After half-time, it took less than two minutes for England to bring up 50 points. Slade hung on Cowan-Dickie’s shoulder as the hooker drove forward, and as the hooker was tackled he offloaded to his fellow Chief, Slade showing-and-going over the line.
The Barbarians had a rare attack and as England tackled in the left corner, George Smith dropped his pass to Waldrom but the Exeter number eight picked up off the floor and dived over from a metre out. Referee George Clancy went upstairs (actually I guess it’s outside) to check Smith’s pass, and though it looked to me to be backwards, the officials deemed the evidence inconclusive and so the try was given. The difference was back to 40 points at 52-12.
It threatened to be a short-lived comeback as Wade stormed after a long kick and beat the defender to pick up, but trying to touchdown one-handed, the Wasps winger lost control and dropped the ball forwards, missing out on a hat-trick.
Things quietened down for a little while, before Cipriani made a great tackle on David Smith to prevent another Barbarians try, but England then came upfield. Wilson and replacements Jon Fisher and Shane Geraghty combined to set up Josh Beaumont to race in for another England try.
Thorn’s last act in the game, with 70 minutes gone, was a big late tackle on Slade that saw the former All Black second-rower shown a yellow card, the big man laughing as he walked to the benches. In context of a non-competitive game and Thorn’s impending retirement, that wasn’t too bad, as the tackle wasn’t really dangerous.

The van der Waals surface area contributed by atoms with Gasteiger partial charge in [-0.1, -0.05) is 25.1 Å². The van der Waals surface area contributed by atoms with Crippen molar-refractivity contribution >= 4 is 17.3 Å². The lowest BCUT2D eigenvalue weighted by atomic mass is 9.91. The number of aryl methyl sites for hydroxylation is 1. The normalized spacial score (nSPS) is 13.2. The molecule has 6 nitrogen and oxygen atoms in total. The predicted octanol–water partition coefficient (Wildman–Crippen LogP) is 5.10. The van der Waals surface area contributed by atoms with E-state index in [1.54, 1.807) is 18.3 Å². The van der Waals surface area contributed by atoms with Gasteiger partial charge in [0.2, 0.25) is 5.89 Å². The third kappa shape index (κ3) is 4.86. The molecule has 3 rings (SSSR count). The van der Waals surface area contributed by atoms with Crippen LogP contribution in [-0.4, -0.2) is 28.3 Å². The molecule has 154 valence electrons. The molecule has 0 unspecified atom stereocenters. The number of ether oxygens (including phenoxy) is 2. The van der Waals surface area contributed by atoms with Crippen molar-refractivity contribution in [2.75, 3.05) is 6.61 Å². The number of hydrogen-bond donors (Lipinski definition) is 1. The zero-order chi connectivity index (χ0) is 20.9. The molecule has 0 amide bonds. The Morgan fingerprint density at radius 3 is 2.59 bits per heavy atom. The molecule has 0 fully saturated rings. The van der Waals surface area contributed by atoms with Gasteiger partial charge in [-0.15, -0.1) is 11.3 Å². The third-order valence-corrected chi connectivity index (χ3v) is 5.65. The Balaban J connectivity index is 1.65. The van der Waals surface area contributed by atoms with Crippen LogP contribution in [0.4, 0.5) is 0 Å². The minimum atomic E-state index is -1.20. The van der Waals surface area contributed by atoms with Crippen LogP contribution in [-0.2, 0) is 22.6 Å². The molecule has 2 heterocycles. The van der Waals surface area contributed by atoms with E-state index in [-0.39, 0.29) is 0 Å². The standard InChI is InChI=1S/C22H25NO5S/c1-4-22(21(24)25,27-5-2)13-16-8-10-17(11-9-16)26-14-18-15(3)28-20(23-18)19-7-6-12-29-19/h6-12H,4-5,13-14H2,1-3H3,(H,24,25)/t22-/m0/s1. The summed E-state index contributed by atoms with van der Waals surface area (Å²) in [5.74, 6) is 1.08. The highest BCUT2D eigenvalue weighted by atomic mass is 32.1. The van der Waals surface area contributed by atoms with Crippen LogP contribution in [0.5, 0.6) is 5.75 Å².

Wade finally got the hat-trick try his attacking threat deserved with six minutes to go, chipping ahead and battling with Ugo Monye for the loose ball before touching down just over the line. Cipriani’s conversion brought the score to 66-12.
After the kick, commentator Stuart Barnes named Cipriani as his man of the match, a fair choice after a perfect kicking display (one penalty and nine conversions as well as a try) and a creative show with the ball by the Sale fly-half. Cipriani’s selection at fly-half with Slade at centre suggests that he was in pole position to be a third ten in the World Cup squad if Stuart Lancaster is sensible and decides to take cover for George Ford and Owen Farrell, and he did his chances no harm this afternoon.
Cipriani had the last word, dummying his way in for England’s tenth try down the left. Converting his own try, Cipriani made the final score 73-12.
The Barbarians did not play well, perhaps due to many playing in Limerick on Thursday night, perhaps due to not having lots of time to train together, although in the past the latter hasn’t stopped Barbarians teams beating stronger international teams than this England side, indeed it didn’t in Ireland last week. However, England were very good at starving their opponents of possession and took their chances clinically.
Tougher tests lie ahead in the World Cup warm-ups and then the tournament itself, but for now, Lancaster et al will be satisfied with most of what they saw today and several players provided food for thought, notably Wade, Cipriani, Slater, Cowan-Dickie and Daly.
Mark Wilson played the whole 80 minutes and was industrious throughout, getting himself into breakdown after breakdown and making a couple of good runs. Surely, my fellow Geordie Cumbrian will finally be in the Saxons squad next season.